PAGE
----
Clinker and Breeze: clinker and breeze aggregates have been in use for many years in the production of blocks and slabs for internal partitions and other interior walls. These aggregates are cheap and plentiful, and provide a very useful product after they have been crushed and graded.
In general clinker is regarded as a well burnt fused or sintered mass containing little combustible material; whereas breeze is a more lightly sintered and less well burnt residue and therefore contains more combustible matter.
Increasing quantities of combustible content is determined approximately be igniting a small sample of the clinker as specified temperatures and finding the percentage loss in weight.
Pumice Concrete (Natural aggregate): pumice is most widely used natural light weight aggregate in common use. Provided it is free from fine volcanic dust and materials not of volcanic origin such as clay, pumice produces a satisfactory light weight concrete with a density of between 720 kg/m3 to 1440 kg/m3. Pumice provides better thermal insulation than other type of light weight concrete.
Foamed Slag: Foamed slag is made by rapidly quenching blast furnace slag produced in the manufacture of pig iron. Its texture and strength are dependent on the chemical composition and the method of treatment but in general the structure is similar to natural pumice.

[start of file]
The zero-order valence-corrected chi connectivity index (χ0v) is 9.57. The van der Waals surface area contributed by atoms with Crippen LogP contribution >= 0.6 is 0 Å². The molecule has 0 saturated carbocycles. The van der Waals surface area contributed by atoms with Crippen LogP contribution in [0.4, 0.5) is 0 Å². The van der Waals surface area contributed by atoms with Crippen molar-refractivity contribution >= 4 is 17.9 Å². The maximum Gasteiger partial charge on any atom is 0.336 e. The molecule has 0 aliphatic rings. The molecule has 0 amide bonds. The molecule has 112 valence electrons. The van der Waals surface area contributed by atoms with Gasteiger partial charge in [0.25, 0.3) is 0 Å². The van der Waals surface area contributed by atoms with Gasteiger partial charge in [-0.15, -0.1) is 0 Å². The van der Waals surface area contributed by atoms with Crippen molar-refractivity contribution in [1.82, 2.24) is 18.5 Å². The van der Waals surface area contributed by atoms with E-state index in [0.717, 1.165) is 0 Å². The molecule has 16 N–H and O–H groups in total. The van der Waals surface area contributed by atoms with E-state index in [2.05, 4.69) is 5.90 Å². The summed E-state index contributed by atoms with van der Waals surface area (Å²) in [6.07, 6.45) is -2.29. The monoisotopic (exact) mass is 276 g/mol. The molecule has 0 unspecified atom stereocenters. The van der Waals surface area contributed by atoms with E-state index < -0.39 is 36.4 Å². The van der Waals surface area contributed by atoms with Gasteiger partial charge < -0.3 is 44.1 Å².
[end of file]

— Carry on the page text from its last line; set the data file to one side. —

Expanded Minerals: Naturally occurring clays, shales and slates may be used to produce light weight porous materials of a cellular texture by suitable treatment and heating up to temperature of about 1000°C to 1200°C. Materials with similar characteristics may also be obtained from pulverized fuel ash or fly ash. After crushing and screening to the desired size, these processed materials form good light weight aggregates.
Aerated cement mortars (often referred to simply as aerated concrete)to produce light weight porous materials of a cellular texture by suitable treatment and he are made by introducing air, or specially foamed gas, into a cement slurry so that, after setting, a hardened mortar with a cellular structure is formed. The slurry usually consists of a mixture of cement and siliceous material such as sand or pulverized fuel ash.
Coarse natural or light weight aggregate can also be used in conjunction with aerated cement mortars. Natural aggregates increase the density and to some extent reduce the moisture movements. Light weight aggregates do not cause the same increase in density, but the moisture movements are more nearly those of aerated mortars.
No-Fines concrete is composed of cement and coarse aggregate only, the fine aggregate being omitted in order to leave uniformly distributed voids throughout the mass. The aggregates may be gravel or crushed stone, blast furnace slag, crushed brick or one of the light weight aggregates. No fines concrete presents some difficulty in the fixing of various fittings and it is necessary to embed nailing blocks of timber, saw dust cement or foamed slag. No fines concrete has little resistance to the penetration of water, but there is also very little capillary action. Thus there is no tendency for the water to be drawn into the wall; the provision of a rendering, with a care in arranging and fixing flashing at various openings, is sufficient to waterproof the structure satisfactorily.